PublishDrive Launches an eBook Production Tool
eBook distributor PublishDrive just launched their own ebook conversion tool. It takes in DOCX files and produces Epub and Mobi files.
BTW, I also added this new tool to my post on ebook-making tools.
From the press release:
To use the conversion tool, users simply upload a Microsoft Word DOCX file. The file is then instantly converted into EPUB and MOBI files that can be downloaded by the user. The tool can be used by anyone, and registration with the PublishDrive platform is not required.
This provides tremendous benefits for indie authors who lack the software or technical skills needed for conversion. With just a few clicks, authors can convert their manuscript to an industry-standard ebook format that is accepted by all major stores and e-reader platforms.
PublishDrive’s CEO, Kinga Jentetics, stated that the conversion tool is one of the most requested features at PublishDrive. “Most other converters,” she said, “leave ebooks with formatting issues or miss out on smart solutions like generating metadata into the EPUB file. As a result, many ebooks generated by other tools do not meet the requirements of commercial purposes or do not exploit embedding smart metadata to boost sales. I am so excited to see how authors will use this public feature. I believe PublishDrive’s public converter will raise the bar for quality EPUBS in stores – which is the number-one thing to provide a great reader experience!”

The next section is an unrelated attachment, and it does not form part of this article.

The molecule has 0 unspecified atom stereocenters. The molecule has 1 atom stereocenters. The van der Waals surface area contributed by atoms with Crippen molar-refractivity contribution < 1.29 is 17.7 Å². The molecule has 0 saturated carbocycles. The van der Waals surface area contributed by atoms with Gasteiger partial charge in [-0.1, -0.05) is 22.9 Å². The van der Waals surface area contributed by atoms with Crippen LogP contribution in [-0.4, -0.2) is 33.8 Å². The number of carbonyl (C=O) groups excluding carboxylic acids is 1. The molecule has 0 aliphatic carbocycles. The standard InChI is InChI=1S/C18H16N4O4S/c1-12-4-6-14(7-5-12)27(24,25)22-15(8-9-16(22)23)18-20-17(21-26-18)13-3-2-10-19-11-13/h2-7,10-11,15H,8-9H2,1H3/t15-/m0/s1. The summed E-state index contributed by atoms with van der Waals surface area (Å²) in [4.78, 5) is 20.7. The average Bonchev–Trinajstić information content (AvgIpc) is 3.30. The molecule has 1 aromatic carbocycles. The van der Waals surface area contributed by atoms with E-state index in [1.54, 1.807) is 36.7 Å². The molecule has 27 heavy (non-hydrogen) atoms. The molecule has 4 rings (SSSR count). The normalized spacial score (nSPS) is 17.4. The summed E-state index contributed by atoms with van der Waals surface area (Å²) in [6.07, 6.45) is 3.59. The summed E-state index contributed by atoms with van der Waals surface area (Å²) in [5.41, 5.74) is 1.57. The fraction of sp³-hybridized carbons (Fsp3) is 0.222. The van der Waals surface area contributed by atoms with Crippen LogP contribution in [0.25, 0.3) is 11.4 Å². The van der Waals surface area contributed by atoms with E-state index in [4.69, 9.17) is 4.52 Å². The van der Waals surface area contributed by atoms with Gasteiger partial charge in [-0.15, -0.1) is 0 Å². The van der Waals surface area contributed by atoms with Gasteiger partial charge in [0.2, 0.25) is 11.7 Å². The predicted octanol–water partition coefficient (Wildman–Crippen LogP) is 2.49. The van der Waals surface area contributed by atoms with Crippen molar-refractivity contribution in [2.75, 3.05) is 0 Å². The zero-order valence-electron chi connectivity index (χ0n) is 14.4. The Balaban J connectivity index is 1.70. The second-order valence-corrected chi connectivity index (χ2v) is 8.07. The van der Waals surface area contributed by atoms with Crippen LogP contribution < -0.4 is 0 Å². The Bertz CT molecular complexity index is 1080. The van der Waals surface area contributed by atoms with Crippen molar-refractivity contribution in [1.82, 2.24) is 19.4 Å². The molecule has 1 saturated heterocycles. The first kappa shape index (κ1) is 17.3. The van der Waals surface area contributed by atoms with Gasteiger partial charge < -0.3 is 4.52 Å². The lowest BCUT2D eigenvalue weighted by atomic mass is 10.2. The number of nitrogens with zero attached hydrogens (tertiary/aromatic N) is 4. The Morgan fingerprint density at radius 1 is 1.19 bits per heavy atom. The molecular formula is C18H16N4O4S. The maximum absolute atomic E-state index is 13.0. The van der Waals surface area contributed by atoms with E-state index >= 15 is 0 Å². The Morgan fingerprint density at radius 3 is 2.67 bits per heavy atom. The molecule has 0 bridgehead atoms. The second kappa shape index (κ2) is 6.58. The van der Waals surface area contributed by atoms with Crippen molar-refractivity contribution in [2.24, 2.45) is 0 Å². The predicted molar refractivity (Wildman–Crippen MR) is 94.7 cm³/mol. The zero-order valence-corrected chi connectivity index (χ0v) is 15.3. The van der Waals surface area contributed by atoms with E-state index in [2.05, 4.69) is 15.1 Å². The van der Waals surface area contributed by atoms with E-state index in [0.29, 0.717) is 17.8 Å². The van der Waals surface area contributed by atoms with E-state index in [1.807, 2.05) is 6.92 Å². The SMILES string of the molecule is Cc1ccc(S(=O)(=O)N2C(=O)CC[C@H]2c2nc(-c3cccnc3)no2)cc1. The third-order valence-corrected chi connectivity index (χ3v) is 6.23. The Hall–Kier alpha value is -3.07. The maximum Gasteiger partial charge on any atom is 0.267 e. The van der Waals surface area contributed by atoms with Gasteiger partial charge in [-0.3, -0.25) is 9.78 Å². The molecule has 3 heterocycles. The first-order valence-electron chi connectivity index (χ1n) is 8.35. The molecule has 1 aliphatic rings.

Mike Cane January 11, 2019 um 5:09 am
I tried it. Converted a TXT file (with some HTML code) to DOCX via an online conversion service for free. Then uploaded that. Went through the form, did the conversion, when it came time to preview the book online, I got "EPUB Not Found."
The Rodent January 11, 2019 um 5:27 pm
Yes. I ran a DOCX file through it. The file had title/intro info, headings, and text. Converter asked a few questions and asked me to upload a cover image also. After conversion, I downloaded both EPUB and MOBI files to look at. The resulting MOBI seemed fine. The EPUB was pretty clean, as well. I opened it in Sigil to poke around. Sigil didn’t complain about anything. At the end of the EPUB the converter made a table of contents that contains two mysterious (empty) entries called "Névtelen". I also wondered why the converter chose to specify Gentium Book Basic as the main font.
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